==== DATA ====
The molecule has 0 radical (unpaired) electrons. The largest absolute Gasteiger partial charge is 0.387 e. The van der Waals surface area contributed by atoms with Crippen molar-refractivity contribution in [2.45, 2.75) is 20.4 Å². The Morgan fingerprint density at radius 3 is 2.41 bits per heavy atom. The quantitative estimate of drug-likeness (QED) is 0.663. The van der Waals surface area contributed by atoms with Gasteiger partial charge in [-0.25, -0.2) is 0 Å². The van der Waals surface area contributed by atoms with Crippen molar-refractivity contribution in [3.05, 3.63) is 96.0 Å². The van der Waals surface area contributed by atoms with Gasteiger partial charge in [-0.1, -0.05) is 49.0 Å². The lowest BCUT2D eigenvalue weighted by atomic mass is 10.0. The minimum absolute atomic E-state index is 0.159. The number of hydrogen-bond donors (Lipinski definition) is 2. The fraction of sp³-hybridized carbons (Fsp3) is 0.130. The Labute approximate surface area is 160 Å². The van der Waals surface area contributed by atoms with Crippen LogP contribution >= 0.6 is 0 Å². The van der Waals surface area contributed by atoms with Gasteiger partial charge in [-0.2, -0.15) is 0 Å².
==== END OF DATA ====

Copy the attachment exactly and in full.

The molecule has 0 radical (unpaired) electrons. The largest absolute Gasteiger partial charge is 0.387 e. The van der Waals surface area contributed by atoms with Crippen molar-refractivity contribution in [2.45, 2.75) is 20.4 Å². The Morgan fingerprint density at radius 3 is 2.41 bits per heavy atom. The quantitative estimate of drug-likeness (QED) is 0.663. The van der Waals surface area contributed by atoms with Gasteiger partial charge in [-0.25, -0.2) is 0 Å². The van der Waals surface area contributed by atoms with Crippen molar-refractivity contribution in [3.05, 3.63) is 96.0 Å². The van der Waals surface area contributed by atoms with Gasteiger partial charge in [-0.1, -0.05) is 49.0 Å². The lowest BCUT2D eigenvalue weighted by atomic mass is 10.0. The minimum absolute atomic E-state index is 0.159. The number of hydrogen-bond donors (Lipinski definition) is 2. The fraction of sp³-hybridized carbons (Fsp3) is 0.130. The Labute approximate surface area is 160 Å². The van der Waals surface area contributed by atoms with Crippen LogP contribution >= 0.6 is 0 Å². The van der Waals surface area contributed by atoms with Gasteiger partial charge in [-0.2, -0.15) is 0 Å².